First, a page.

This reading list brings together a hard-partying rock star, an excommunicated Scientologist, an everyday teenager, A TV personality with a budding career and a New England professor. What these women all have in common is that they were designated male at birth, but later transitioned to womanhood, allowing their outward gender expression to match their inward gender identity. What they also have in common is that they all shared their stories in riveting books that highlight the ways different parts of their lived experiences and identities intersect with gender.
As a reader who loves memoirs and a person who is interested in gender and sexuality, I found all of these books engrossing and engaging. I’m grateful that these authors have all added their voices to the chorus of people who are sharing their stories and proving time and time again there’s no one “right” way to be a woman.
A Queer and Pleasant Danger: A Memoir by Kate Bornstein – These days, Kate Bornstein is known for being an author and radical queer activist, but before that, she was deep into Scientology as a member of the notorious SeaOrg. Her memoir chronicles the journey of falling in and out of Scientology, in and out of love,and in and out of various forms of gender identity and expression. This memoir touches on religion, substance abuse, family, self harm, love, mental health and belonging. Bornstein’s story is a wild ride — never conventional, but always interesting.
Becoming Nicole – The Transformation of an American Family by Amy Ellis Nut – In Becoming Nicole, Ellis Nut tells the true story of a transgender teenager, Nicole, her twin brother, and their parents as Nicole seeks to confirm her female gender identity. This is a great book for anyone who isn’t already familiar with issues facing the transgender community, because Ellis Nut makes sure to explain gender theory in an accessible, easy to understand way. This book is also notable because Nicole and her family were entangled in the battle over one of the first so-called “bathroom bills,” a legal struggle that that is still playing out in many places around our country. This true story of gender, community and adolescence shows the great lengths an average American family has gone through to support one of their own.
She’s Not There: A life in Two Genders by Jennifer Finney-Boylan – Although Jennifer Finney-Boylan believed she was a woman from early on in life, she didn’t end up transitioning until she was a middle-aged English professor with a wife and children. She’s Not There was the first memoir by a transgender woman to become a best seller, and it’s easy to see why, Jennifer invites readers to some of the most intimate moments in her life with honest, engaging prose. Also check out her follow up book, Stuck in the Middle with You: A Memoir of Parenting in Three Genders about the ways her role as a parent has been influenced by gender.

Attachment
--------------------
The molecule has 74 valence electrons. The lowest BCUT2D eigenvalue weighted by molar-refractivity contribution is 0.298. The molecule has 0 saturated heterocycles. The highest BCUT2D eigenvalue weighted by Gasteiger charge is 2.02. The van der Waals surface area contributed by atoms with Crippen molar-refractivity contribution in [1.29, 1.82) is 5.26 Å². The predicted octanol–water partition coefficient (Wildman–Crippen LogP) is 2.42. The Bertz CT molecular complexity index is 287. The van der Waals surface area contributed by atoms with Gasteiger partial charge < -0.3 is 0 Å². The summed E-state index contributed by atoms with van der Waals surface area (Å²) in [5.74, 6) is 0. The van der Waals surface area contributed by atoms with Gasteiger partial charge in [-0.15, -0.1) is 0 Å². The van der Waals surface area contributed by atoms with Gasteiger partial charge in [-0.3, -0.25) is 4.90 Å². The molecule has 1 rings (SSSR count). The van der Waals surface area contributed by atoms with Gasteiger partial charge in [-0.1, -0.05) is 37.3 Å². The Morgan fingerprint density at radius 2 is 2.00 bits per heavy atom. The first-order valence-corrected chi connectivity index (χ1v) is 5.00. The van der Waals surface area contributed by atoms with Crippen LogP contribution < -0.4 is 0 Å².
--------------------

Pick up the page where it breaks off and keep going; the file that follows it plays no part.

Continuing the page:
Tranny: Confessions of Punk Rock’s Most Infamous Anarchist Sellout by Laura Jane Grace – Laura Jane Grace was in the uncommon and unbelievably challenging position of coming out and transitioning while in the public eye; previously, Laura went by the name Tom Gabel as the lead singer and primary mastermind behind the band Against Me!. This book tells the story of Against Me!’s origins, and follows Grace and the rest of the band as they navigate the journey from playing small house shows in the underground punk scene all the way to the pinnacle of their career, being offered a million-dollar major label record deal. All while, Grace was battling feelings of gender dysphoria, and heavily using drugs and alcohol behind the scenes. Part rock-n-roll redemption story, part treatise on the intersections of gender identity and punk rock politics, this one’s a page turner that is equal parts in-your-face and vulnerable.
Redefining Realness by Janet Mock – As a woman of color who grew up poor, gender identity was not the only hurdle Mock had to jump over in life. It wasn’t a smooth ride, but “Redefining Realness” shows that her unflinching honestly and unparalleled drive served her well on her “path to womanhood, identity, love, and so much more.” Mock is a fantastic writer whose detailed account lays bare the good and the bad choices she’s made as a way to encourage others to do the same. In this book, the term “realness” doesn’t just apply to being honest with yourself about gender, it’s about knowing yourself and being true to yourself in every way possible. She says it best herself: “I believe that telling our stories, first to ourselves and then to one another and the world, is a revolutionary act. It is an act that can be met with hostility, exclusion and violence. It can also lead to love, understanding, transcendence and community. I hope that my being real with you will help empower you to step into who you are and encourage you to share yourself with those around you.”
Read about womanhood, identity, love & so much moreReserve Redefining Realness
Ginny is a baker of treats, reader of fiction and Coordinator of Volunteer Services based out of the Office of Programs and Partnerships at CLP – East Liberty. She wants to pet your dog.